Category Archives: hospital

Limerick-a-Day: No. 12

A little piece, written in strange times


To good behaviour, we must clutch
A new way, a needy crutch
You know it’s best
Like all the rest
Stay safe, stay well and Do Not Touch

Don Cameron 2020

Hold on...

Hold on…

 

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Filed under coronavirus, covid-19, Dublin, History, hospital, Ireland

Limerick-a-Day: No. 10

A little piece, written in strange times


 

You may be anxious, but you’re not out
Feeling nervous, there’s no doubt
We all can alter
Let’s not falter
And this deadly menace, we will clout

 

Don Cameron 2020

Together we can....

Together we can….

 

 

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Filed under coronavirus, covid-19, Dublin, History, hospital, Ireland, Sandymount Strand

Limerick-a-Day: No. 9

A little piece, written in strange times


Call them heroes, and nothing less
Are doing great work, we confess
Righteous they foil
Each day they toil
Resulting daily, in needy progress

Don Cameron 2020

A little colour..

A little colour..

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Limerick-a-Day: No. 8

A little piece, written in strange times

———————————————————————————————————————

The times are tough, and full of fear
A while away, before we’re clear
Watch out for others
Your sisters and brothers
Don’t feel it’s weak, to shed a tear

Don Cameron 2020

Close...

Close…

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Limerick-a-Day: No. 7

A little piece, written in strange times

—————————————————————————————————————————-

Very strange the times, that we’re in
Inhale the silence, there’s no din
Respect in the air
Until the last scare
Safety first, and we’ll have THE win

Don Cameron 2020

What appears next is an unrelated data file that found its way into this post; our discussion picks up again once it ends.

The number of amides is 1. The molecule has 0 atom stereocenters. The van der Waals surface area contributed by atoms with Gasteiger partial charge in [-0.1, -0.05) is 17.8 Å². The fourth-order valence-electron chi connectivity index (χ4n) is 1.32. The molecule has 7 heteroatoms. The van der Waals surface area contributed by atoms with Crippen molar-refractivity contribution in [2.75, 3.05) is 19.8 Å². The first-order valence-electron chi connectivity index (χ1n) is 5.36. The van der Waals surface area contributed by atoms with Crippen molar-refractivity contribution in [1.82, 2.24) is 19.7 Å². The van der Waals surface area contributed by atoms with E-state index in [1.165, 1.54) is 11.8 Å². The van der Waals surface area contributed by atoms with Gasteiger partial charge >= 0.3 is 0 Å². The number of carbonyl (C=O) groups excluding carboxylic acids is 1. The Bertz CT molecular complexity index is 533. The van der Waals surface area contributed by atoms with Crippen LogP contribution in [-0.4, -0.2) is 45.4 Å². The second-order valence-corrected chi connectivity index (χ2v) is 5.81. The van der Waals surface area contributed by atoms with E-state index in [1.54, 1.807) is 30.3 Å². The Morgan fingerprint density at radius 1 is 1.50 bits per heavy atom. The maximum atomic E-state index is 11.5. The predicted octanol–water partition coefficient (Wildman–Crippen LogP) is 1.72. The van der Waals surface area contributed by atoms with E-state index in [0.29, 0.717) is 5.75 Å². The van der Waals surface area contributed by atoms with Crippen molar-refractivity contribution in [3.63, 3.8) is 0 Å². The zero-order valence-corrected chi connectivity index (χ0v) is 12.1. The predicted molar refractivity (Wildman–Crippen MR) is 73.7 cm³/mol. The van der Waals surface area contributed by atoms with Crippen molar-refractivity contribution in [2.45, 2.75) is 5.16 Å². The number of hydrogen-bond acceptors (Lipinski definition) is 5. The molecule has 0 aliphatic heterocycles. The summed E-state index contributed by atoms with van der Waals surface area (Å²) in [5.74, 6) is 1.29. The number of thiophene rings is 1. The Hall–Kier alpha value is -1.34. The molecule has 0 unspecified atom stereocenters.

Shelter from the storm...

Shelter from the storm…

 

 

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Limerick-a-Day: No. 6

A little piece, written in strange times


In the early light, of a cool Spring day
Restrictions permitted, to only 2K
Down to the store
Just like before
I silently, thankfully, make my way

Don Cameron 2020

Shine on...

Shine on…

 

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Filed under coronavirus, covid-19, Dublin, hospital, Ireland, poetry

Open wide!

It all started out so good – just like a good starter should do. My cousin and her husband who were visiting Dublin had invited me to dinner and, going on previous experiences, a night out with these folks and some other relationships was always worthwhile. Plenty of chat, food, drinks and no end of rib tickling stories would ensure all had a great time. It was all good fun until something got stuck in my throat, and it didn’t want to budge. I did as much as I could to help the offending morsel on its way south, but all to no avail. I was stuck, just like the little blighter that ruined my evening. Later, after an uncomfortable few hours in bed, wondering if something really serious had happened to me, I finally collapsed into the arms of Morpheus, exhausted.

A&E - safe at last

A&E – safe at last

In the morning when I tried to have a bowl of cereal I realised that my situation was unchanged. I was nervous and felt my heart beat a little faster. As I sat at the table I began to think about something other than my discomfort hoping that a muscle might relax and rid me of the blockage. It was useless, and soon I was unable to swallow water. I was desperate, and knew that I had to visit the local hospital.